The Certified Software Quality Engineer Handbook

First Published in Software Quality Professional, March 2011

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Author Linda Westfall The Certified Software Quality Engineer Handbook
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Publisher ASQ Quality Press
Published 2009
ISBN 978-0-87389-730-3
# of Pages 570 + supplementary CD

There are those books you expect will be wonderful reading and you look forward to the time doing so. These are usually fiction or non-fiction. Then there are the technical books that you expect will be boring and tedious and you force yourself to begin reading. This was a book I expected to be boring and plodding. In fact, it has turned out to be anything but that.

Linda Westfall has done a masterful job of taking material that could have been dull and boring and presenting it in such a way that it is actually interesting and extremely useful. More than being a rag-tag list of items and their accompanying examples or illustrations, the book is actually a well thought through compendium of user needs and quality-based techniques to fulfill those needs.

Yet, along with the kudos, this reviewer has taken some issues with the book. The primary issue concerns the failure to synch the contents of this book with the referenced IEEE Standard. This, it turns out, is not the author’s fault as much as it is the failure of the CSQE BOK to conform to the applicable standards. What is the author’s fault is the occasional reference to a recalled IEEE Standard.

Linda Westfall methodically follows the CSQEBOK from beginning to end as she divides this book into seven (7) parts, each part corresponding to a section of the BOK. Within each section there may be as few as two or as many as six chapters with each chapter providing information about a single topic. Following the last chapter is an Appendix containing the CSQE BOK, a glossary of terms, and an immense list of references to enhance the reader’s understanding.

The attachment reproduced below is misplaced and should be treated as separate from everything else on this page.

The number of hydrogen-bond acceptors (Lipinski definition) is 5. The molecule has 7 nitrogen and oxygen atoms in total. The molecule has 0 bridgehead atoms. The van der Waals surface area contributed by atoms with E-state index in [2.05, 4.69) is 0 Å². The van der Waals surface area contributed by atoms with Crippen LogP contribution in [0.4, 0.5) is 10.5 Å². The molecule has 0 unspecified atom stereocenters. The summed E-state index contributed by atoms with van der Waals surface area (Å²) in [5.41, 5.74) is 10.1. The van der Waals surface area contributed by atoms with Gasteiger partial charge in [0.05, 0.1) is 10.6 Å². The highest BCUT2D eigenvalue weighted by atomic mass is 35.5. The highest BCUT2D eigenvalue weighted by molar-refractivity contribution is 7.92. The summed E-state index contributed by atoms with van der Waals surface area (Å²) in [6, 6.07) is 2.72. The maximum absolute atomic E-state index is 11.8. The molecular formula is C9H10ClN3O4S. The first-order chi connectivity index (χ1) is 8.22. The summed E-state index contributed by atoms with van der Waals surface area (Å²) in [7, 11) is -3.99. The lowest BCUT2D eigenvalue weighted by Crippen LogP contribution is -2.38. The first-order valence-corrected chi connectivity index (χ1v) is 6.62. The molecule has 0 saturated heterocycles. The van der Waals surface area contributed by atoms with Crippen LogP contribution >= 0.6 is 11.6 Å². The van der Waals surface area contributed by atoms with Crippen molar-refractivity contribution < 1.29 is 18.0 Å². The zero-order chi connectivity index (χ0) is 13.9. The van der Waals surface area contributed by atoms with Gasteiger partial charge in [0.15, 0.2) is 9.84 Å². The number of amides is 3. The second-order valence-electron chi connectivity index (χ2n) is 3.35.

The seven parts of the book include:
Part I — General Knowledge
Part II — Software Quality Management
Part III — Systems and Software Engineering Processes
Part IV — Project Management
Part V — Software Metrics and Analysis
Part VI — Software Verification and Validation
Part VII — Software Configuration Management
Appendix A — Software Quality

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Engineer Certification Body of Knowledge

Assessment of Parts:

Each chapter defines or describes the topic to be discussed. Each section of a chapter is introduced with the applicable text taken from the BOK. The chapter may contain definitions, examples, methodologies, and techniques that taken together form a framework for the reader. Each chapter also contains graphics that illustrate the points made in the text. Each new topic is introduced by the applicable citation from the BOK.

Part I — General Knowledge:

The topics in this section encompass: quality principles; ethical and legal compliance; standards and models; leadership skills; and, team skills. I thought the first two chapters provided a good overview of the covered topics. However I was surprised that the chapter describing standards and models did not mention the relationship of standards to the identified models. For example, the CMMI model recommends that there be a configuration management plan but the reader may not be aware that IEEE Standard 828-2005 should be used to generate a configuration management plan.

Part II — Software Quality Management:

The topics in this section include: quality management system; methodologies for quality management; and, audits.

While reading the chapter describing a quality management system, I was chagrined to discover that it addressed not a quality management system but rather described a testing overview. I thought the examples would show the totality of a quality management system rather than focus, exclusively on the test process. One of the diagrams shows the hierarchical relationships of standards, policies, process, procedures and instructions. I understand that these are components of the SQA Process; however I was looking for additional information that showed how these items link together.